But I’m not here to dissect all of that (today at least). What I want to go over is the latest offering from that predictably enigmatic pairing of indie rock and indie film, stars in their own right, and yet still quite earthbound about it, She & Him.
To me, a Christmas album is a very tricky deal. There are two reasons for this:
First, without going into the very personal and often trite issues I’ve had with Christmas over the years, I will say that some of my all time favorite songs are Christmas songs. These are timeless, canonical classics like Oh Holy Night, I’ll Be Home for Christmas and the like. And part of me wants to say, “Well, a good song is a good song, and you can’t ruin that.” Yes, you can. Too much cheese, not enough cheese, indifference, irreverence, messing around too much with lyrics or melodies, all of this can kill a good Christmas song.
Second, writing your own Christmas song is usually a bomb. Lots of artists do it, and most fail in comparison with the classics. There are exceptions, and a notable one is the Pogues’ A Fairytale of New York (talk about irreverence), but for the most part these are weekend throwaways, something to toss onto a compilation for MTV or VH1 and forget it exists. And as long as the proceeds go to a good cause, no (real) harm done.
So, back to She & Him… Long time readers know of my ins and outs with this group, and that after seeing them perform live a year or so ago, I discovered a new respect for them, even if I keep them at arm’s length. Zooey’s new (girl) show has (eventually) done a lot to win especially her back into my warmer affections, but that’s as much to do with how she bounces off her co-cast as anything else. (Divorcing Ben Gibbard isn’t hurting either, but that’s tacky so I’m not going to mention it.)
Anyway, when I saw that they were releasing A Very She & Him Christmas, I sorta laughed and shrugged and rolled my eyes and said “That’s cool” all at the same time. The cynic in me will always initially say that a Christmas album is a cash in for folks like Celine Dion and Michael Buble type acts to just squeeze a few more dollars out of a demographic that can, well, probably afford it, but that isn’t the point. So of course I’m thinking, “What is a critically respected indie group on a madly respected indie label doing putting out a Christmas album?” Was this a joke? Was this a cash in? Was this a winky-wink nod to their roots? Well, maybe a bit of all of that, but per my “revelation” after seeing them perform, I want to think it’s mainly the latter.
As I said then, She & Him is a group that is more than retro, they’re almost a tribute act, vibing the bubblegum sounds of the 50s and 60s in a way that more plays the part than uses the elements in a new and unique sound (I’m not sure that made sense, but I’m not changing it). And a lot of those artists put out Christmas albums, so it’s only fitting, even logical, that She & Him do the same.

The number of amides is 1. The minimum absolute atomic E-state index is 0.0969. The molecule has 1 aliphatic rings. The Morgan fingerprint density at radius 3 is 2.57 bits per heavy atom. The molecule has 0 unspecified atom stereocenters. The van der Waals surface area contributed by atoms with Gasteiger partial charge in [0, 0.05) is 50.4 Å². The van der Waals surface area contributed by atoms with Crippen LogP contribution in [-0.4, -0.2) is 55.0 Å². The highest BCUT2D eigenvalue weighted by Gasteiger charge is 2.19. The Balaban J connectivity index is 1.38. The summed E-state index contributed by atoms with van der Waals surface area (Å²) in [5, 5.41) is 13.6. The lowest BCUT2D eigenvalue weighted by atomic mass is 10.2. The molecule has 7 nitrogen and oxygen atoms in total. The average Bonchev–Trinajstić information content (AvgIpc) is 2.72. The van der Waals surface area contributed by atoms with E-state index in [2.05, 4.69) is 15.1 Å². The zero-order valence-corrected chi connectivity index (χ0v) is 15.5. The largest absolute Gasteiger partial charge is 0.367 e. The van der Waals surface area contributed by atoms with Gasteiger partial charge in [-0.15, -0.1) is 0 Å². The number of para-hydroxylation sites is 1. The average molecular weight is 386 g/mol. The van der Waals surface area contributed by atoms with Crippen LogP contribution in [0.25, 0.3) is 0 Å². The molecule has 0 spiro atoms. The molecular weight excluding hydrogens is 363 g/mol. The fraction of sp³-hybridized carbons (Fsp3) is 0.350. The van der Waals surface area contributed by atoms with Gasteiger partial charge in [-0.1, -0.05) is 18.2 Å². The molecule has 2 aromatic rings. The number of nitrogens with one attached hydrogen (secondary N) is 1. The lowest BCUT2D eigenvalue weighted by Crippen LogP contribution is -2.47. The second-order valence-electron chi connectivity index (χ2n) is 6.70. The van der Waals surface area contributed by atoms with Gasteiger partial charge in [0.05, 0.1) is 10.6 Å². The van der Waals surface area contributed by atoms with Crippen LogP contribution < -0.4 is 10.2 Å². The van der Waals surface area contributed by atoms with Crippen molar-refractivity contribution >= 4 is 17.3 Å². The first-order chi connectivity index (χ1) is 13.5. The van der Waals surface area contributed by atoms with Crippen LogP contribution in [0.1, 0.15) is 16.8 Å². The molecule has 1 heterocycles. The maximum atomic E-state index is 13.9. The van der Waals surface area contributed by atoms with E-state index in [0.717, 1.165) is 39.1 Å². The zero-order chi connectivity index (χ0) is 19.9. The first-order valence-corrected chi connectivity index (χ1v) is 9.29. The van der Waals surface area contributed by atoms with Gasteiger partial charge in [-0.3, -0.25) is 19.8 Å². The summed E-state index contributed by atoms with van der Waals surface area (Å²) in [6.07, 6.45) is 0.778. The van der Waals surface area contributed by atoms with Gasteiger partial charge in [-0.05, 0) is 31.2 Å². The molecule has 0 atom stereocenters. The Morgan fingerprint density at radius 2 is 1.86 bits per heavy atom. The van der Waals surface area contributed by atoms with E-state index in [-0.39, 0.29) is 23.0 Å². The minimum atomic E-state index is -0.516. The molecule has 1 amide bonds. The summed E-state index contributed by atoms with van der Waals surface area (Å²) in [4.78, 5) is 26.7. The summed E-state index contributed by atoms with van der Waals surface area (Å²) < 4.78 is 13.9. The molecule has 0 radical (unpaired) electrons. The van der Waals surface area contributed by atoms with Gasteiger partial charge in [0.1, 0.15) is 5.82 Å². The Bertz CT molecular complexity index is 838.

And with that all aside, listening to the album itself, well – if you’re a mad rabid fan of She & Him (like my 16yo niece and all her little friends), then you will eat up this reverb soaked affair like confection and wait for Volume 2 with spoon in hand. Otherwise, you’ll view this as a pleasant but unessential collection of classics from both yesterday and the other day to throw in with Elvis and Frank and Nat to change the pace a bit, but not really too much.
The song selection is superb, from the Christmas Waltz to the Christmas song; these are picks that set aside much of the holiness of the Holy Days and lean more on the rollickin’, festive, upbeat good times. Blue Christmas, Rockin’ Around the Christmas Tree and two of Brian Wilson’s 60s offerings (Christmas Day and Little Saint Nick), close to becoming canonical classics themselves, do much to prove this point.
And when She & Him are a-rockin’ and a-rollickin’ is when this album is most believable and enjoyable, and the playful back and forth of Baby, It’s Cold Outside is certainly the album highlight. But more often than not, the low key, understated production of say just Zooey on ukulele or with M on guitar, means that a lot of this is rather samey, and sometimes her delivery is seemingly phoned in, almost indifferent.
Ultimately, these shortcomings are minimal and do little to distract from the overall enjoyment of this album, especially as a background listen, which is essentially what Christmas music is for in most settings. And while She & Him do pretty much keep with the standard renditions (mad props for “presents ON the tree”), those of you wishing to sing along may want to pull out some Johnny Mathis or Dean Martin for a ‘round the fire sing along.